Multi-institutional compounding units: evaluation of a new model of production
4 October 2018M. Delforge ; S. Perriat ; A. Grand ; F. Puisset ; JM. Canonge Pharmacie, IUCT-Oncopole, Avenue Irene Joliot Curie, Toulouse
In 2014, we centralized the chemotherapy compounding units of two institutions, i.e. 100, 000 preparations / year (35,000 for site A and 65,000 for B) instead of leaving 1 unit in each. We question the choice of this economic model.
The aim is to compare the operating costs of two separate units, one on Site A and the other on Site B with our current unit.
Materials and methods
We revised the preparations’ history of our software (Chimio® - Computer engineering) and determined:
- The cost related to the destruction of the leftovers of unstable expensive drugs in 2 separate units compared to a single unit.
- The staff and equipment needed to ensure the production if it had been carried out on two separate units in comparison with those of the current unit.
€ 80,000 is saved per year by reusing 20% more leftovers compared to a system with two separate units
To ensure a similar level of service, ie a continuous opening on weekdays from 7am to 6pm, 9.6 technicians would be needed for site A and 14.4 for site B while this activity is carried out by 19.6 technicians on our unit. This allows a saving of €185 000 / year.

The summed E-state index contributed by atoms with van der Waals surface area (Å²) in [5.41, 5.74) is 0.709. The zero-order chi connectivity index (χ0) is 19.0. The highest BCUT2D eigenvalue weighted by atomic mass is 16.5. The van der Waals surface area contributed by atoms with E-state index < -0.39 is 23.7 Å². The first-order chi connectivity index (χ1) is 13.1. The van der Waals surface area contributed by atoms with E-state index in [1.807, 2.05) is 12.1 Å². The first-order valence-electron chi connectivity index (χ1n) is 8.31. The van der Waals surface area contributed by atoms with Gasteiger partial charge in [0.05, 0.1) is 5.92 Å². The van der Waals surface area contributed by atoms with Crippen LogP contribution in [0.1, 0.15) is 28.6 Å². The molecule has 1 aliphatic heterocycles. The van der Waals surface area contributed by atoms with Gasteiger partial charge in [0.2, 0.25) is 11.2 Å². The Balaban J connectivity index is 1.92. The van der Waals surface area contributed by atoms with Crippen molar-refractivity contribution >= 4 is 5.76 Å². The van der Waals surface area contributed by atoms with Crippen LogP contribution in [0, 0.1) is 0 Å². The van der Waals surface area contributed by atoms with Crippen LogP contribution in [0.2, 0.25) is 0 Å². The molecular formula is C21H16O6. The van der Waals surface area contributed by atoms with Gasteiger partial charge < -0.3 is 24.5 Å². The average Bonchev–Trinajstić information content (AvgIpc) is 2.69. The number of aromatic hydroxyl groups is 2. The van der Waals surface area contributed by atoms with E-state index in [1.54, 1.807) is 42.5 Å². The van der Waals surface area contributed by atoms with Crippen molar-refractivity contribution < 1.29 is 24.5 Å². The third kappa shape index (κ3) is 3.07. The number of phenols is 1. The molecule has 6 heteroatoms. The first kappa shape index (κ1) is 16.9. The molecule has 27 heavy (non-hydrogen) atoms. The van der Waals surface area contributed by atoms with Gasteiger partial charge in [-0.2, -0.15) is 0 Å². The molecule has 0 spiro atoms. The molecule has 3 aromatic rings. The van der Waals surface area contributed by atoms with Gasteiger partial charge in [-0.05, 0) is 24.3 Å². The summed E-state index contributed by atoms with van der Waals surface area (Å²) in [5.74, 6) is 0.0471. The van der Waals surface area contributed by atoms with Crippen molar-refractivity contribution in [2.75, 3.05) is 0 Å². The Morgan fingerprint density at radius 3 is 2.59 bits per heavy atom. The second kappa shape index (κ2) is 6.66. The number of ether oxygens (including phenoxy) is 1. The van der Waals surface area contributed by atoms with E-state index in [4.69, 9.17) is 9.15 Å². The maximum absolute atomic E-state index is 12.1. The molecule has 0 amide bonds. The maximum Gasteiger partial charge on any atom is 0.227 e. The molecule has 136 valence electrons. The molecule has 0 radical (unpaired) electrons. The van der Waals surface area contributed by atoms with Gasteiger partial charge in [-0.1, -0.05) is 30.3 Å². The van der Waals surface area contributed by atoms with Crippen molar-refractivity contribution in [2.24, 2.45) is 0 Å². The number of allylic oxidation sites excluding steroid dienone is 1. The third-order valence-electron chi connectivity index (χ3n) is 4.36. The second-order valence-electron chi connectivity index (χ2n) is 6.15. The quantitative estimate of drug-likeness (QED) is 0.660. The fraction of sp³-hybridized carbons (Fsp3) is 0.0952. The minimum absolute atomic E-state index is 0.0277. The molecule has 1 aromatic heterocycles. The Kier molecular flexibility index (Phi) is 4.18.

The number of pharmacists would also be superior since 2 would be needed for Site A and 2 for Site B, 1 more than at present. This represents an additional cost of 77 000 € / year.
It also allows the mutualization of equipments with the gain of an isolator and a spectrophotometer for a saving of €55 000 / year for 7 years (amortization period of equipments)
This production model saves 397 000 € / year while allowing a greater specialization of the teams. It would be necessary to adjust the pharmaceutical time of the site A according to possible mutualizations of activities.
The economy made by the diminution of leftovers’ destruction is minimal because of the regrouping of activity by medical specialties on a single site. The main area of improvement now lies in optimizing the management of anticipated treatments: dose banding and reallocation.